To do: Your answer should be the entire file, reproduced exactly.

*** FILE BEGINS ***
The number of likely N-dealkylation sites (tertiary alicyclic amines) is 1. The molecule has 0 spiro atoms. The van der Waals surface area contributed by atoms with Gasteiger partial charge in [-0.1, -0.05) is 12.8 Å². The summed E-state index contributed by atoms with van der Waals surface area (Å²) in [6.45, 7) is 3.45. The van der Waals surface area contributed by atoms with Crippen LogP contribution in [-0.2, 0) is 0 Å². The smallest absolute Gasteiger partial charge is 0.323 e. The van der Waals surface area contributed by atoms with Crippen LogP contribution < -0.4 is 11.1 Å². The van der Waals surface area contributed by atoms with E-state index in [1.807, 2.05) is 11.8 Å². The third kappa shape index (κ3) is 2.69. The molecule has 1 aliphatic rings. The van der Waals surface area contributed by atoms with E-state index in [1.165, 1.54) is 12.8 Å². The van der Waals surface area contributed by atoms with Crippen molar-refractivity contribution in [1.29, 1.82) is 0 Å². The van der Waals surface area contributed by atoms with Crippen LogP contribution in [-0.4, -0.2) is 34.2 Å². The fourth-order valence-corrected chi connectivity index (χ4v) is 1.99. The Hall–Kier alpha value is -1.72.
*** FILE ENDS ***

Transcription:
The number of likely N-dealkylation sites (tertiary alicyclic amines) is 1. The molecule has 0 spiro atoms. The van der Waals surface area contributed by atoms with Gasteiger partial charge in [-0.1, -0.05) is 12.8 Å². The summed E-state index contributed by atoms with van der Waals surface area (Å²) in [6.45, 7) is 3.45. The van der Waals surface area contributed by atoms with Crippen LogP contribution in [-0.2, 0) is 0 Å². The smallest absolute Gasteiger partial charge is 0.323 e. The van der Waals surface area contributed by atoms with Crippen LogP contribution < -0.4 is 11.1 Å². The van der Waals surface area contributed by atoms with E-state index in [1.807, 2.05) is 11.8 Å². The third kappa shape index (κ3) is 2.69. The molecule has 1 aliphatic rings. The van der Waals surface area contributed by atoms with E-state index in [1.165, 1.54) is 12.8 Å². The van der Waals surface area contributed by atoms with Crippen molar-refractivity contribution in [1.29, 1.82) is 0 Å². The van der Waals surface area contributed by atoms with Crippen LogP contribution in [-0.4, -0.2) is 34.2 Å². The fourth-order valence-corrected chi connectivity index (χ4v) is 1.99. The Hall–Kier alpha value is -1.72.